Paula’s roasts continue and Roberto eats lots of ice cream with me, so you could say things are going swimmingly here.
Since I had very poor WiFi in Cuba, being here in Santiago with a better connection than that of Colorado College – though it’s not hard to beat WiOftheTiger at all – is a blessing. Rather than wait a week or two to collect a bunch of thoughts on one subject, I think I’ll just keep updating as the days go by. After all, I learn a ton just from eating meals with my mom and dad every day.
Yesterday, Austin, our classmate David Eik, and I went running on some trails in Parque Metropolitano, towards the north of Santiago. We were so stoked to finally escape the start-and-stop nature of running in the city, and we also got an incredible panoramic view of the city.
There is something so wonderfully endearing about the routine here. Get up, run, shower, eat breakfast. Say goodbye to mom and dad, walk to school. Class. Return home, play with Clarita, eat lunch with mom. I feel like I’m in grade school again.
The walk to school is about 25 minutes and there are plenty of commuters rushing around, grabbing sandwiches and other quick street food. Right by school is a vendor with sopaipillas, which I had thought was a Mexican dessert. Paula actually served them at dinner last night, though, with her soup (she always makes soup…I love it). Chilean sopaipillas aren’t a puffy, round shape served with honey, as Mexican ones (I’m also basing this solely off of Colorado Springs’ Azada Mexican Grill offering…). These Chilean sopaipillas are round and flat, just kind of a flaky bread. Would eat one at any moment in a heartbeat.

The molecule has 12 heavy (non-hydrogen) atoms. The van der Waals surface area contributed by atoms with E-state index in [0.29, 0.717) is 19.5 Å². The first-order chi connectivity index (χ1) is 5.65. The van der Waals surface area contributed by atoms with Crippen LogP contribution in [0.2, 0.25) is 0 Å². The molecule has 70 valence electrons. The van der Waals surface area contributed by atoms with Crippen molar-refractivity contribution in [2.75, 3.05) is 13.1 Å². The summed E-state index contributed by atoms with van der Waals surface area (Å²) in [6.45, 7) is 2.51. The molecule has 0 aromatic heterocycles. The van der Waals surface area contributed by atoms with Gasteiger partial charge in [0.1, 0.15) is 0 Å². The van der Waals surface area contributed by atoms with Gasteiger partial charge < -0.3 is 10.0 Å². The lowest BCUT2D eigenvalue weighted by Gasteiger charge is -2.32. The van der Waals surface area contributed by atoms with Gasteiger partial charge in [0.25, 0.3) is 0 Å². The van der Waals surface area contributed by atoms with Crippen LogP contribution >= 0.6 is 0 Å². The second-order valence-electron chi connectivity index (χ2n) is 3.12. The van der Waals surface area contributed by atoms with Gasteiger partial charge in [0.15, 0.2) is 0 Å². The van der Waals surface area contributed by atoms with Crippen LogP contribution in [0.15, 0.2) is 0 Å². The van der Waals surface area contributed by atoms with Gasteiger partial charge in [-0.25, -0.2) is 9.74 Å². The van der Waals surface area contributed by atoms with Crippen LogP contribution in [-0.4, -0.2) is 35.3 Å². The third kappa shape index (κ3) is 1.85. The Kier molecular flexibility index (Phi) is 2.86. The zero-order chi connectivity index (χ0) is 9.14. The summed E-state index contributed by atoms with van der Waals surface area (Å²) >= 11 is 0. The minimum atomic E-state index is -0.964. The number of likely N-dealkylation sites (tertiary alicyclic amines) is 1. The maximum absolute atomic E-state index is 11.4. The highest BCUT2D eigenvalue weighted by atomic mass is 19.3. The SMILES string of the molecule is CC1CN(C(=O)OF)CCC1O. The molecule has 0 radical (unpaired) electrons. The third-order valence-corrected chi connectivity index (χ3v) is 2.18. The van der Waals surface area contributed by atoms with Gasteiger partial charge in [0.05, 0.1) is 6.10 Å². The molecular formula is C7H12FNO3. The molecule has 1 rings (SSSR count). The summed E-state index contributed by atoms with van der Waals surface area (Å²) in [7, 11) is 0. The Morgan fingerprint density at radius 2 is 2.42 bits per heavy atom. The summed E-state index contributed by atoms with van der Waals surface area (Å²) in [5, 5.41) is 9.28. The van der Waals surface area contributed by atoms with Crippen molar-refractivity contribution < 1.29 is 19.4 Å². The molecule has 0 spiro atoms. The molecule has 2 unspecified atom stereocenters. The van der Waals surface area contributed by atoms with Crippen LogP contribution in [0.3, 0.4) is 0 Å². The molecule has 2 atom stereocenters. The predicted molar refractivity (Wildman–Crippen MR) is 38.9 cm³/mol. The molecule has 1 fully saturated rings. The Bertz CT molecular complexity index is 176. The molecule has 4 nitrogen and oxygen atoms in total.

Our class is basically on modern Chilean culture, from Allende on. Our first real class was solely talking about copper by analyzing Pablo Neruda’s “Anaconda Copper Mining Co.” and Gabriela Mistral’s “Cobre.” Interesting and laid-back class.
Yesterday, I returned home for lunch with Paula and her roasts. This time we were talking about housing. She was explaining that Providencia is a great place to live, but it’s no longer affordable for young people; there’s very little space in it to build more housing, so costly apartment buildings go up. This launched her into talking about Centro Santiago, where the school is located. It used to be a nice place, but now she says it’s just too chaotic with immigrants and protests. She complained that many immigrants in Chile don’t adapt to the culture. Not naming names (Venezuelans, Haitians, Bolivians), she thinks a lot of them treat Chile like their own country. So, if they are from a country where the streets are generally dirty, they’ll dirty Santiago’s clean streets. And not change their Spanish at all. Immigrants from Asian countries do adapt well, she says, although Chileans aren’t accustomed to them always. For example, she claims that Koreans have a reputation for being smelly since they cook with lots of garlic? And they dry out fish to eat on their balconies? I don’t know. She said there was actually recently a huge lawsuit at a Chilean spa, because a bunch of women complained to the owner that this one Korean woman was stinking up the place, and they would leave if she kept coming. So the owner told this woman she couldn’t come anymore. Cue discrimination lawsuit.